Friday, November 24, 2017
Greuel Releases Analysis of LAFD Emergency Response Times
By Sentinel News Service
Published May 25, 2012

Greuel Releases Analysis of LAFD Emergency Response Times

LOS ANGELES– As City Council begins debating the budget for the upcoming fiscal year, City Controller Wendy Greuel today released her analysis of the Los Angeles Fire Department’s incident response times. Greuel’s report found that although LAFD has been able to maintain full deployment response times for fire and non-medical incidents, there has been an increase in the response times for medical first responders.

The report shows that as compared to the full deployment period, between January 2007 and July 2009, average response times for turnout and travel for Emergency Medical Services (EMS) incidents have increased by 12 seconds, from 4 minutes and 45 seconds to 4 minutes and 57 seconds.

The effects of the new deployment plan varied across different Los Angeles neighborhoods. Total EMS response times in the San Fernando Valley were the most significantly impacted by the changes in deployment, with average response times increasing by over 20 seconds. East Los Angeles, San Pedro, and the Metro area each had response times increase by an average of 18 seconds.

“It’s unacceptable that the LAFD has not been able to accurately track its emergency response times,” said Greuel.“My analysis lays the ground work for the Mayor, City Council and the Fire Department to have a real discussion about what needs to be done to improve public safety for all Angelenos.”

In contrast to the EMS times, response times for turnout and travel for fire and non-EMS incidents have actually decreased since the end of full deployment, from an average of 5 minutes and 18 seconds to 4 minutes and 57 seconds. Advanced Life Support (ALS) First Resource average response times have decreased by 16 seconds, from 5 minutes and 21 seconds to 5 minutes and 5 seconds, since the full deployment period, and structure fire response times have stayed relatively flat, going from 3 minutes and 36 seconds to 3 minutes and 37 seconds.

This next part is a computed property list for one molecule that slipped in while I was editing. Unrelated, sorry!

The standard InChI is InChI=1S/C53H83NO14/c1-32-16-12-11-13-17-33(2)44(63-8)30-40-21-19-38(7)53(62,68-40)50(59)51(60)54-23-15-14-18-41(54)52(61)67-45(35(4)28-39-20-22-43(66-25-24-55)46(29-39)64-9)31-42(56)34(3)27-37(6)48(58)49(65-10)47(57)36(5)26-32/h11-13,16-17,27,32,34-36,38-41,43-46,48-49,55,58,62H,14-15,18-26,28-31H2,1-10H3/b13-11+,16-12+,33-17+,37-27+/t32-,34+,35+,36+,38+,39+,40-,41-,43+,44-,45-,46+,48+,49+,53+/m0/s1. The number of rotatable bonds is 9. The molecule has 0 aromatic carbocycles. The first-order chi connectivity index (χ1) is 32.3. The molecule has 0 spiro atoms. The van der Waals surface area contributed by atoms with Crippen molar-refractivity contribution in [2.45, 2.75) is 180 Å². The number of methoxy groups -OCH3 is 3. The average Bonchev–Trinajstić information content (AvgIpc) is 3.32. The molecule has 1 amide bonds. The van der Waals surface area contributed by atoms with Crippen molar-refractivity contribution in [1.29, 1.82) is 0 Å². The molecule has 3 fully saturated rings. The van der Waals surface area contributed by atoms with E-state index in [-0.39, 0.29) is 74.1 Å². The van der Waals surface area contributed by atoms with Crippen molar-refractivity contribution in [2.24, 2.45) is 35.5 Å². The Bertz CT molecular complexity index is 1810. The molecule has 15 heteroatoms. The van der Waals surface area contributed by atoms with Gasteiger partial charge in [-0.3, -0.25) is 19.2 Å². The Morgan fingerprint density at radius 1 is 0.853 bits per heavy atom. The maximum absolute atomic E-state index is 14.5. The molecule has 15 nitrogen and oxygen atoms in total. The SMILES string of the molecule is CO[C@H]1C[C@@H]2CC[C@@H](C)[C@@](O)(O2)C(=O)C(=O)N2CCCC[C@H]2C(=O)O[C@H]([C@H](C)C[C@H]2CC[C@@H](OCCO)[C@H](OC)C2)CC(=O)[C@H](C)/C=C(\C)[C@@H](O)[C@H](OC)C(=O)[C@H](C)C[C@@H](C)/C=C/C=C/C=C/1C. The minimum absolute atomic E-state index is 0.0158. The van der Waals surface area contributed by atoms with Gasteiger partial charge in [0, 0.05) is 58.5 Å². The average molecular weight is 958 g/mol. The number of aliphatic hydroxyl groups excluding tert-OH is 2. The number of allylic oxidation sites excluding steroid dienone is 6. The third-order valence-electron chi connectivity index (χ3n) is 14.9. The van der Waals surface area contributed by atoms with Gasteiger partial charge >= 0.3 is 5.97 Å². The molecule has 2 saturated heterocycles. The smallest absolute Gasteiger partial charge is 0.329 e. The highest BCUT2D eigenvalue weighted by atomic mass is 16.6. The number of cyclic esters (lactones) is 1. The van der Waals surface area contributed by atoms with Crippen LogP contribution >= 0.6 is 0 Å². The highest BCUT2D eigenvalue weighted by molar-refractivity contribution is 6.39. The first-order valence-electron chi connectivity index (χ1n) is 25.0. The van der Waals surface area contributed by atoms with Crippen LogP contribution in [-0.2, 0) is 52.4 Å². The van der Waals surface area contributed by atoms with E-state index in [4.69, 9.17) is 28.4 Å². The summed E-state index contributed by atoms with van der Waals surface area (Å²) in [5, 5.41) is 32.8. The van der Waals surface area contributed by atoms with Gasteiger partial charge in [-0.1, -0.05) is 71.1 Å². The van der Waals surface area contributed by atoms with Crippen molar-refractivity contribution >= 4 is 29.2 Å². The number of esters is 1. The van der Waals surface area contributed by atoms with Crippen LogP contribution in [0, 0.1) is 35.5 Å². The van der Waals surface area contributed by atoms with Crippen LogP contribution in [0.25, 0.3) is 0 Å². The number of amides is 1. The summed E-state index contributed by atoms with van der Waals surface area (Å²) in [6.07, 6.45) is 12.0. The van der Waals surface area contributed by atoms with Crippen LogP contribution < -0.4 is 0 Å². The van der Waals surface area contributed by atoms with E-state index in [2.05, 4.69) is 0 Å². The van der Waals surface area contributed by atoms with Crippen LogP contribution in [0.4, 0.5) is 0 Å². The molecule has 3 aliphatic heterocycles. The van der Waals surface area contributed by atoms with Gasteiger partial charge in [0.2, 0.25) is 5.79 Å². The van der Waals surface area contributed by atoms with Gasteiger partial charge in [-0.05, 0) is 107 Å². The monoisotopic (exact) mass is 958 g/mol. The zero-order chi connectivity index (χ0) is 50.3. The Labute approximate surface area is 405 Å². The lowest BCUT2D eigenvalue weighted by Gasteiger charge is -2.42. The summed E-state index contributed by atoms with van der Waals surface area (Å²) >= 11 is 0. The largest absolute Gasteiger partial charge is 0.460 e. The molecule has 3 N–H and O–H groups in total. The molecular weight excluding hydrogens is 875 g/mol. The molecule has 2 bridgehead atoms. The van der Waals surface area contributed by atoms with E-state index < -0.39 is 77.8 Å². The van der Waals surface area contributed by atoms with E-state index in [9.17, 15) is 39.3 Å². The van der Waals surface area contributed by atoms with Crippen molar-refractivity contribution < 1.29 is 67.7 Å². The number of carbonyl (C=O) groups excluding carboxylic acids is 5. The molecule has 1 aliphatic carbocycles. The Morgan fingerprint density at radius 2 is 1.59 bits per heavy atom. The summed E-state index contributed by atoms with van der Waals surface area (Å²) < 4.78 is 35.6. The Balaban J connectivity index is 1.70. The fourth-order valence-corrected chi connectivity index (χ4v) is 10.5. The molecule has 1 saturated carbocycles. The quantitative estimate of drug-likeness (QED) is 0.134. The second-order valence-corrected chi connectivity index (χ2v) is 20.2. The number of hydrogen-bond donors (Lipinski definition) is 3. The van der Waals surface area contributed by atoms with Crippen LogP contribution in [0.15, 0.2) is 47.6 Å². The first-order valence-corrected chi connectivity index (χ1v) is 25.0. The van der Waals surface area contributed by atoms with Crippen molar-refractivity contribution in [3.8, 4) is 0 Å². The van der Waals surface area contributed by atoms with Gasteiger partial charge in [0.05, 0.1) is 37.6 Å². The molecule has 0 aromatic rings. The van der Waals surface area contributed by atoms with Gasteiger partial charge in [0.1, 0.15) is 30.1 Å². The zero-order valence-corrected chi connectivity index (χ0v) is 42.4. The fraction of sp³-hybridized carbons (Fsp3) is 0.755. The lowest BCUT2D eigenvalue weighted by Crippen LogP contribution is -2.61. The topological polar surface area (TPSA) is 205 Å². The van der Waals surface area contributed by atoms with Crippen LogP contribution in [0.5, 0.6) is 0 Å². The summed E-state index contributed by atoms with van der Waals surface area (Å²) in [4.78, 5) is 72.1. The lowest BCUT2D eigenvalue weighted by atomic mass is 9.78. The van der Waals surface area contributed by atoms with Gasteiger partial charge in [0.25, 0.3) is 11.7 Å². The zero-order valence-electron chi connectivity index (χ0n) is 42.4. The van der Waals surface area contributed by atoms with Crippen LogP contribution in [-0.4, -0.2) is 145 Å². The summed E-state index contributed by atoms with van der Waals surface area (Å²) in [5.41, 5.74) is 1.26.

“Public safety is absolutely the City’s top priority,” said Councilmember Mitch Englander, Chair of the Public Safety Committee.  “We must have accurate numbers on fire response times because you can’t fix what you can’t measure.”

Even though the LAFD presented its data in comparison to National Fire Protection Association (NFPA) standards, Greuel’s review found that LAFD’s performance cannot be compared to those standards.Nearly 650,000 of the 1.9 million incidents the Controller’s office reviewed were coded unclearly, as they could be categorized as either an emergency or a non-emergency, at the discretion of the dispatcher.As a result, there is no way to determine whether the LAFD has met its 90% goal, because emergency incidents were not clearly identified.

“I’m troubled to learn San Pedro has seen one of the largest increases in EMS response times in the city,” said Councilmember Joe Buscaino. “If your heart has stopped, 18 seconds can mean the difference between life and death.”

Greuel’s report calculated both the actual response times, which include just turnout and travel, and real response times experienced by the caller, which include call processing. Since July 2009, real response times for EMS have increased by 20 seconds, from 6 minutes and 48 seconds to 7 minutes and 8 seconds. Nearly half of this increase is attributable to a 9 second increase in call processing time, which has increased from 95 seconds to 104 seconds.

“I want to thank the City Controller for providing her analysis of the LAFD’s incident response times,” said Councilman Dennis P. Zine, Chair of the Audits & Governmental Efficiency Committee. “I share her concerns about the inconsistencies related to the processing and reporting of the statistical information. It is important that we receive honest, accurate, and precise information when making policy decisions, especially while we consider the budget for the upcoming fiscal year. This audit will help make some sense of where we can make improvements.”

“The next step is to scrutinize the LAFD deployment plan to determine how to best deploy our scarce city resources,” added Greuel. “It is imperative that the LAFD implement the recommendations in this analysis to improve the use of tracking resources so that there will always be an honest assessment of how well the Fire Department is doing.”

Controller Greuel has conducted more than 50 audits and uncovered nearly $130 million that the City has lost to wasteful spending, fraudulent activity, and abuse of government resources over the last two years.

For more information, log on to the Website of Los Angeles Controller Wendy Greuel:

To view the complete report, please click here,

Categories: News (Business)

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